Animation: The cut
My first day ever at the Cut, I showed up at the office wearing a dress that I thought projected authority and good taste. It consisted of a pleated Comme des Garçons skirt with black and white polka dots that reached the ankles and Manolo Blahnik sandals in black satin with bows. I had bought both of these second hand items with money I probably didn’t have and had worn them prior to my previous job at Condé Nast, where they went largely unnoticed, which in that context was a good thing.
“Aw, that’s so cute you dressed up for your first day!” one of my new colleagues cooed when we were introduced. I was mortified. Clearly, I would have misread the room.
Over the next several years, I dressed relatively casually for the office. So coincidentally, in fact, my work uniform from home wasn’t all that different during the pandemic, apart from the days when I wear sweaters or pajamas. He’s back in the office again rather anticlimactic, from a fashion point of view; I put on the same jeans and sweaters I used to and run out the door. I admit there was a moment when I asked myself: Do I need to try something new? Perhaps this was an opportunity for reinvention. A restyling! But in the end, I decided it was too much work.
This is just my personal experience, of course. The way we work and our relationship with it has changed dramatically in recent years, so it would make sense to change office dress codes as well. This is a question that many of you have asked. The One Cut reader wrote: “I’m back in the office after two years of working in sweat – help!” You want to be comfortable but professional. You want to be able to commute, but not on the subway. Many of you have started new jobs remotely and don’t want to make the same mistake I did when meeting everyone in person for the first time. Or you are starting in a company with a different culture than your previous one.
I hear you, but I’m afraid I can’t offer a lot of specific advice because no job is the same, even within the same company. What you wear to work depends on what you do and who you are as a person. I am a fashion writer who sits in front of the computer all day, but I also happen to want to dress like the head of a pasta empire.
So I take the liberty of asking a different question: What do you want to get out of the office? Maybe you just want to get in and out, or maybe you want to indulge a certain side of your personality. For me, my goal when I enter work is to interact with my colleagues and I have learned that one of the best and easiest ways to do this is to compliment them. This is not difficult; they are all very elegant. But because interactions in the office are so fleeting – a brush in the kitchen or on the way to the bathroom – sometimes all you have time for is a “Love yours. [blank]! ” and comments only the first thing that catches the eye. What I’m trying to say is: dress in a way that allows your colleagues to compliment you more easily. Everyone wins and who knows, maybe your interaction will turn into a longer conversation, for example, about your trip to the West where you got those crazy cowboy boots.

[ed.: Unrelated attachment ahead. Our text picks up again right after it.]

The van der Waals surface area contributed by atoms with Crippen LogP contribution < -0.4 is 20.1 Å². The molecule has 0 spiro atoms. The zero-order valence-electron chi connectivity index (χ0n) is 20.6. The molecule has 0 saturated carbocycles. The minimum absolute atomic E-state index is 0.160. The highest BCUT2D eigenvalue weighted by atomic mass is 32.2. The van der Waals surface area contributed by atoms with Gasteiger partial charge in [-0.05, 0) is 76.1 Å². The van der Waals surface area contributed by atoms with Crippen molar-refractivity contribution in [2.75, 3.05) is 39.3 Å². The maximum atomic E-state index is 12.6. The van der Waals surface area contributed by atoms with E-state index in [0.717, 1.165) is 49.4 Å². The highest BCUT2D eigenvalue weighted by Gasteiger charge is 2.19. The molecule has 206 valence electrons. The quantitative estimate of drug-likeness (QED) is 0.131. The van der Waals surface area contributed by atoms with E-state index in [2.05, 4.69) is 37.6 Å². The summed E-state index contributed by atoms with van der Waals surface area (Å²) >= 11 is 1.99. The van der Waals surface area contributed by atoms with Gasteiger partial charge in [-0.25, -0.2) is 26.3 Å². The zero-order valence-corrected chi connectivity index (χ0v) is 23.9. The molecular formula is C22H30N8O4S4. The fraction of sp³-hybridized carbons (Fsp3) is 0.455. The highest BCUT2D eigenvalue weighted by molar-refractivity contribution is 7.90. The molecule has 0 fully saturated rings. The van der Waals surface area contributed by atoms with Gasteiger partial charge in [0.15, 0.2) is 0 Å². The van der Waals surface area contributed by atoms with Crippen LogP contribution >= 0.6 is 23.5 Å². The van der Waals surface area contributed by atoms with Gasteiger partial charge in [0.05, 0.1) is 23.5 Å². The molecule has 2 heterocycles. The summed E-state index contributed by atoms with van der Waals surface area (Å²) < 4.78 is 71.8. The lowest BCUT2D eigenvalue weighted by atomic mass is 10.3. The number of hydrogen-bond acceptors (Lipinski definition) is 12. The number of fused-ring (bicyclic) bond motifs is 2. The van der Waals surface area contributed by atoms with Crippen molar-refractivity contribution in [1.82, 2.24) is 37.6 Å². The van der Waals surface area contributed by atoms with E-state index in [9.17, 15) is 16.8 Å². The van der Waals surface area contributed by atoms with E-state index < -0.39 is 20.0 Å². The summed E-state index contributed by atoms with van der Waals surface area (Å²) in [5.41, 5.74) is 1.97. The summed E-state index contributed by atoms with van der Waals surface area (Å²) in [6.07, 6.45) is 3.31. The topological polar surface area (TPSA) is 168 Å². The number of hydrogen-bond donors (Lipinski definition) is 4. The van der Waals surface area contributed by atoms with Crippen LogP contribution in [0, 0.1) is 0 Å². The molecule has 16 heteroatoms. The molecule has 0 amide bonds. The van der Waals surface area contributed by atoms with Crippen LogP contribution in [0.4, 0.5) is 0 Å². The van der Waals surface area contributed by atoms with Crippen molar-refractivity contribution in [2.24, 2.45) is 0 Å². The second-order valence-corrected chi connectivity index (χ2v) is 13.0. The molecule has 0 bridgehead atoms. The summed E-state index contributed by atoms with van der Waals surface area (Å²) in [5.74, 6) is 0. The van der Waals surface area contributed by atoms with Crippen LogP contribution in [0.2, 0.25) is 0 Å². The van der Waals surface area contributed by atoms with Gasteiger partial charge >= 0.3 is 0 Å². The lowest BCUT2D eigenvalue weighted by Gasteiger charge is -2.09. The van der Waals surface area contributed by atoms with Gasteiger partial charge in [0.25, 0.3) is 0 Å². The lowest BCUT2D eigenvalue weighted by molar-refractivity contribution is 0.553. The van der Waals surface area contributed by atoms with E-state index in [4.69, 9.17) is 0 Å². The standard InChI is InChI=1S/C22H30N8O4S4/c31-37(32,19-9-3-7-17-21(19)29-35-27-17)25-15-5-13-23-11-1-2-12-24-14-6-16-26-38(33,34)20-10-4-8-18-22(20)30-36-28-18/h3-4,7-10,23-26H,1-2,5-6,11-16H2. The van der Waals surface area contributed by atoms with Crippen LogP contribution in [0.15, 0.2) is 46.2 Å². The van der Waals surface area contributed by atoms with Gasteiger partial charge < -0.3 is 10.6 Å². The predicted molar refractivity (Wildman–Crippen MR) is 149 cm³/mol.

Accessories are the fastest way to a compliment, in my experience. They are low risk for both parties, and if you wear them often enough, they start to become yours what, which can also be useful in an office environment. (I’m working on becoming a person with red lipstick, for example. Oh, that’s Emilia, her THEwears red lipstick.) A colorful hair clip is a good place to start, or perhaps a chunky gold necklace. Funky blue light glasses are also very 2022. One thing we learned from masks during the pandemic is how much you can telegraph on yourself with a very small object.
Here are some things I’ve been complimenting my colleagues for recently and maybe you can try too.
This checkered print hair clip wearing our feature editor always catches my eye. He said he saw it in our Christmas gift guide, so we’re influencing each other here. I appreciate the touch of 90s playfulness it brings to the office.
If you are someone like me who wears a lot of monochromatic, jewelry can help add some style. I recently saw our photo director wearing a chunky gold necklace and I wanted one for myself.
Two of my colleagues wore printed mesh turtlenecks on their first day back to the office, so that means it’s basically a trend. They are ideal if you have to go somewhere for a drink after work.
Wearing jeans to work can seem too casual at times. But a denim shirt? Now that’s it fashionable.
One of my colleagues was inspired by the Commission’s recent lookbook, which showed that New Yorkers can also wear cowboy boots. Between them and denim shirts, the office is truly the Wild Wild West.
If you’re not the cowboy boot type, my colleague on the fashion team also says these boots are comfortable enough to be worn all day and out after work at night.
Everyone is always looking for the perfect work blazer. I recently complimented one of my Vulture colleagues on this because he was extraordinarily oversized. He warned me that Theory was making a sale. Teamwork!
This cardigan has been laying on the back of someone’s desk near the photo department for some time now, so if you’re the owner and reading this: love your sweater! Cardigans are a comfortable alternative to blazers, and as this person has demonstrated, they can be left at your desk when the AC is too stiff.
I appreciate when people wear “dress shoes” or “dress pants” to the office instead of jeans and trainers. My colleague at Strategist waltzed in one day wearing these and looked ready to get things done. I was impressed, even more so when he told me they were tailored to his feet. OK boss!